Medical-devices giant Medtronic Inc. (MDT), which has been restructuring amid efforts to control costs and manage pressure on top businesses, said Monday it is moving its various business units into two main groups.
The moves include some changes among Medtronic's top managers, and Medtronic said it's searching outside the company for someone to run a new group covering its cardiology franchises. The other group includes businesses making orthopedic, diabetes, neurology and surgical devices, Medtronic said in a release.
"This new structure enables us to capitalize on existing synergies across our businesses," Chairman and Chief Executive William A. Hawkins said in a statement.
Shares of Medtronic recently traded down 55 cents, or 1.4%, at $38.12, although they've generally been on an upswing since March. The company, which is battling to stabilize its position in markets for key devices amid a slumping economy, has enacted job cuts and other moves in its restructuring efforts this year.
The "CRDM, CardioVascular and Physio-Control" group will contain Medtronic's big cardiac-rhythm business, which includes implantable defibrillators. It will also cover the business that makes stents to open heart arteries and Physio- Control, an external defibrillator business Medtronic would like to spin off once issues raised by the Food and Drug Administration are resolved.
Medtronic said it's currently conducting an external search for someone to run this new group. Segment leaders from the three businesses within the group - Pat Mackin, Scott R. Ward and Brian Webster - will report to that person.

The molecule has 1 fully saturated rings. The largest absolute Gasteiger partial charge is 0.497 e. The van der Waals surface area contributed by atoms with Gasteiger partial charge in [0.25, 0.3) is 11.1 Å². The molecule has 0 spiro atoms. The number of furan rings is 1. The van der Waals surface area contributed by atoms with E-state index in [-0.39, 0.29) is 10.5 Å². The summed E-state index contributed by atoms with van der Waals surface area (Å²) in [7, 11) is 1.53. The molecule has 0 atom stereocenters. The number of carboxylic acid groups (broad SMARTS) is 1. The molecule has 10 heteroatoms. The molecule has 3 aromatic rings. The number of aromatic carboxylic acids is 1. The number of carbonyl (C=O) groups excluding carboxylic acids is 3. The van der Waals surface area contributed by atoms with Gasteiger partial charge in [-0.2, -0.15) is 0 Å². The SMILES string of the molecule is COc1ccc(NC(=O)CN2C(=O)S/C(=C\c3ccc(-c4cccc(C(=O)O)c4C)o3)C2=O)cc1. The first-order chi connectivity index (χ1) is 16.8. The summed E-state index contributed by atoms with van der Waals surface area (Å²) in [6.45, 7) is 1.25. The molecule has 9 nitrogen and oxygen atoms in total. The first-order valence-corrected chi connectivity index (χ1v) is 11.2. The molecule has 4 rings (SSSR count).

Morgan Stanley analyst David Lewis called Medtronic's decision to search outside the company for this spot the "biggest surprise." Outside perspective has worked before, but the decision to not promote either Mackin or Ward "will come as a surprise to some investors," Lewis said.
"We are not convinced this sends any message regarding the outlook for these businesses," he added.
Christopher J. O'Connell, who had led Medtronic's diabetes franchise, was promoted to head the "Spinal and Biologics, Neuromodulation, Diabetes and Surgical Technologies" group. Catherine Szyman, formerly senior vice president of strategy and innovation, will now run the diabetes business.
Richard E. Kuntz, who had run Medtronic's Neuromodulation business, which includes "deep-brain stimulation" devices used to treat neurological disorders, was named chief scientific clinical and regulatory officer. Tom Tefft, formerly vice president and corporate controller, will take over the neuromodulation unit.
In addition, Jean-Luc Butel was promoted to a new position overseeing international operations.
Last week, the company reported its fiscal first-quarter profit dropped 38%, weighed down by charges from a recent legal deal, but core earnings and sales beat expectations with help from extra time on the fiscal calendar.
Source : cnn